reich panels

My wife’s intro to Wilhelm Reich and alternative psychology:

The underpinnings of the human mind and our behavior as an extension are naturally fascinating. It’s no surprise that Sigmund Freud caught on fast in the 1940?s and was a household name by the 1960?s. But what once held so much potential became more of a racket for years and years of expensive and sometimes cruel treatments that may never leave patients cured, or worse, the mentality that pharmaceuticals alone can cure all of our social problems. Traditional psychotherapy is characterized by a therapist who acts as an authority figure, and generally, a session includes the patient talking extensively as the therapist silently analyzes. It can take months or years to get anywhere, because as many therapists have noted, patients tend to exhibit defense mechanisms for their inhibitions, anxieties, and neuroses. Some will even express hostility towards the therapist. A good therapist has to be able to work past the defenses, known as resistances and negative transferences. Only then can breakthroughs happen.

Alternative psychology opts to take a different, and usually faster approach to breakthroughs- and many practitioners include the use of body language analysis, or the incorporation of movement or exercise as therapy techniques.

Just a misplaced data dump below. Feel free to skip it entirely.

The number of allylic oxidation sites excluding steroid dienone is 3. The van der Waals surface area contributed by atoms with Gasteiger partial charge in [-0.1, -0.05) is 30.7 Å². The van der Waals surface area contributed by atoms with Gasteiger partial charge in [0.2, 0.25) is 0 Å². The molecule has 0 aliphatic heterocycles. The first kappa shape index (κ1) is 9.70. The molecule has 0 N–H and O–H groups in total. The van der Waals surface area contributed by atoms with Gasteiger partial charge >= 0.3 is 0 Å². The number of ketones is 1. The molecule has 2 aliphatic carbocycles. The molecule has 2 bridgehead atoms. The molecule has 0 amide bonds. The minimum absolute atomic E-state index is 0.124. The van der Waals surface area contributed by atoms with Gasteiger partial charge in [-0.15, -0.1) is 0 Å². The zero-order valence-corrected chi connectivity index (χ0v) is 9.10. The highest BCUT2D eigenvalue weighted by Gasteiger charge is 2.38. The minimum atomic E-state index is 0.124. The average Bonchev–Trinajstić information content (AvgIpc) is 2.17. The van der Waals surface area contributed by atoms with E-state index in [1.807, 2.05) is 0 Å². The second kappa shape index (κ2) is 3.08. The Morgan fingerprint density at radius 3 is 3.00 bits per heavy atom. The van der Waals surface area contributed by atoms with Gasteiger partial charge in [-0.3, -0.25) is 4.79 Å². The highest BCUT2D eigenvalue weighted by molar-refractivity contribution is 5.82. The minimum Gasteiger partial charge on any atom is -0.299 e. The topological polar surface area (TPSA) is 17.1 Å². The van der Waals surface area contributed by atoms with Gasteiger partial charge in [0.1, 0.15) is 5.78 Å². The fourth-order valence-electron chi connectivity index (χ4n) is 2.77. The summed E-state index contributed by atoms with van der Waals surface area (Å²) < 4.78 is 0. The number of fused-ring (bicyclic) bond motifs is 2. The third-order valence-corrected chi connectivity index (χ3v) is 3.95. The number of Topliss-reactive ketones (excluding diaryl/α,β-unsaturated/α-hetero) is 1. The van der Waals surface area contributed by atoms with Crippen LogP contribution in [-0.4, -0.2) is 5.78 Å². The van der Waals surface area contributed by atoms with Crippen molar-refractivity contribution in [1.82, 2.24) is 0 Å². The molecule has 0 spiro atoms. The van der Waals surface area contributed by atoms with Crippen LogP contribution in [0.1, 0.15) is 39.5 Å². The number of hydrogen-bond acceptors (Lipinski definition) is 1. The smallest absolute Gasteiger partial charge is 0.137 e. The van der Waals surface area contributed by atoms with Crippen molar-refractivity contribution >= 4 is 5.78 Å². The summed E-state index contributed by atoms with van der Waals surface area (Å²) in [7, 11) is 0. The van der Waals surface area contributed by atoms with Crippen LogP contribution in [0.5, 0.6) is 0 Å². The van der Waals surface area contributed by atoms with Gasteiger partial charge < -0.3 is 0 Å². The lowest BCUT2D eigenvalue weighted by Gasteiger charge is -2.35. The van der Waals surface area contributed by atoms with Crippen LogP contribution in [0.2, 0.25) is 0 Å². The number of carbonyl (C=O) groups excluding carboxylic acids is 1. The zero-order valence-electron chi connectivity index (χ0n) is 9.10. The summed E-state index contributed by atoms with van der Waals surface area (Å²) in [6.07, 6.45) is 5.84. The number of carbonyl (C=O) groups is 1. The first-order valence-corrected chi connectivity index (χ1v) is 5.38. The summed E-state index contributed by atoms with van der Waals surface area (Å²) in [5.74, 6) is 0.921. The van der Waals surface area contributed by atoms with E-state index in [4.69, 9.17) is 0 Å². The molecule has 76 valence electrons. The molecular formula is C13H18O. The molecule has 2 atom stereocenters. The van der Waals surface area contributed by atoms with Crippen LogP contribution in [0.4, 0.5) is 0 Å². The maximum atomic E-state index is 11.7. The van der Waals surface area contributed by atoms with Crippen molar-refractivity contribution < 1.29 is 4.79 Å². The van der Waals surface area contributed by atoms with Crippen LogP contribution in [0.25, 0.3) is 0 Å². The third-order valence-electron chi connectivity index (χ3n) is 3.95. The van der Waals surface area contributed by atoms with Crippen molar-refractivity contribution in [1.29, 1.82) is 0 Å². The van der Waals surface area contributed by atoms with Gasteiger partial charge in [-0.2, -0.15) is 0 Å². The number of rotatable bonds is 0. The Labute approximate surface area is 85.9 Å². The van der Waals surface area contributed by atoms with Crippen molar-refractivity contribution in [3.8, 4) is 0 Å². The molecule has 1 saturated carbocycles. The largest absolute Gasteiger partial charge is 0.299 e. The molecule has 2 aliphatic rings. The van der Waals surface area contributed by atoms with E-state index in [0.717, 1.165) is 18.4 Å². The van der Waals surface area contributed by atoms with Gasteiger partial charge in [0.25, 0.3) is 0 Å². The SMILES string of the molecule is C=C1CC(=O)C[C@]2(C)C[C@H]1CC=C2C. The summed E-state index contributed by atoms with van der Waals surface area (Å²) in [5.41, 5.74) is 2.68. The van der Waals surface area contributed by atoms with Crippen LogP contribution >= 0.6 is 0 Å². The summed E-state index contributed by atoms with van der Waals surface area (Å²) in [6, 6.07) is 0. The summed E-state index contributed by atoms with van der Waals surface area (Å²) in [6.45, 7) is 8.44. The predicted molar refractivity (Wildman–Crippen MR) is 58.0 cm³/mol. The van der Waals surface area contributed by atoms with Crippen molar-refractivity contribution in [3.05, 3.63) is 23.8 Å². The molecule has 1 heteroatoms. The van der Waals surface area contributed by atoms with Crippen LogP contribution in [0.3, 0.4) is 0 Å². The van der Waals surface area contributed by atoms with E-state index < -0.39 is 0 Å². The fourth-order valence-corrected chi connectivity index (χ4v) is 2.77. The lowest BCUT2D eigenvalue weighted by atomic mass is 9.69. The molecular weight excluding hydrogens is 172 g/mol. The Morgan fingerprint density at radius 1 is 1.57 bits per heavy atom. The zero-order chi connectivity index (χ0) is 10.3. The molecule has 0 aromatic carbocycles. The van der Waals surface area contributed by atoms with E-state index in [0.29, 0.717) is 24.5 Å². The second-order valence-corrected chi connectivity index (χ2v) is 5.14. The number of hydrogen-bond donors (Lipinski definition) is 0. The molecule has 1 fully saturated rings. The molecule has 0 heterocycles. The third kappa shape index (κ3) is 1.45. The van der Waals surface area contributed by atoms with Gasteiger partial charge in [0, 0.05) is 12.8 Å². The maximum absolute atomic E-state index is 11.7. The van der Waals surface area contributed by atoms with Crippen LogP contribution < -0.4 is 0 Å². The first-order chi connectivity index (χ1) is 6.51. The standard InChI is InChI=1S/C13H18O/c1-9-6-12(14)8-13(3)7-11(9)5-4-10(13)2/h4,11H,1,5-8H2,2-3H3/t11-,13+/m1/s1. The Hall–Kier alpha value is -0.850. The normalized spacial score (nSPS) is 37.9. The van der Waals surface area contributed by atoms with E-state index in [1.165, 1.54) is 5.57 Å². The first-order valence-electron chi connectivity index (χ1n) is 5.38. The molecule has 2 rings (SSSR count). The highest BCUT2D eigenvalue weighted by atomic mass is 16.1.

Prime Surrealestate: Wilhelm Reich and Alternative Psychology

See also: The Reich biographical comic book

September 2, 2010 0 comments
Reich comic artist Elijah Brubaker interview

Reich comic artist Elijah Brubaker interview

reich panels

While you wait for the much delayed next episode of Technoccult TV, featuring Elijah Brubaker, you can read this Wizard interview with him:

I think a lot of the problems that Reich faced throughout his life are still very real threats to anyone with so-called “crazy” ideas and I hope examining those problems through the lens of the past will shed some light on the social ills of modern life.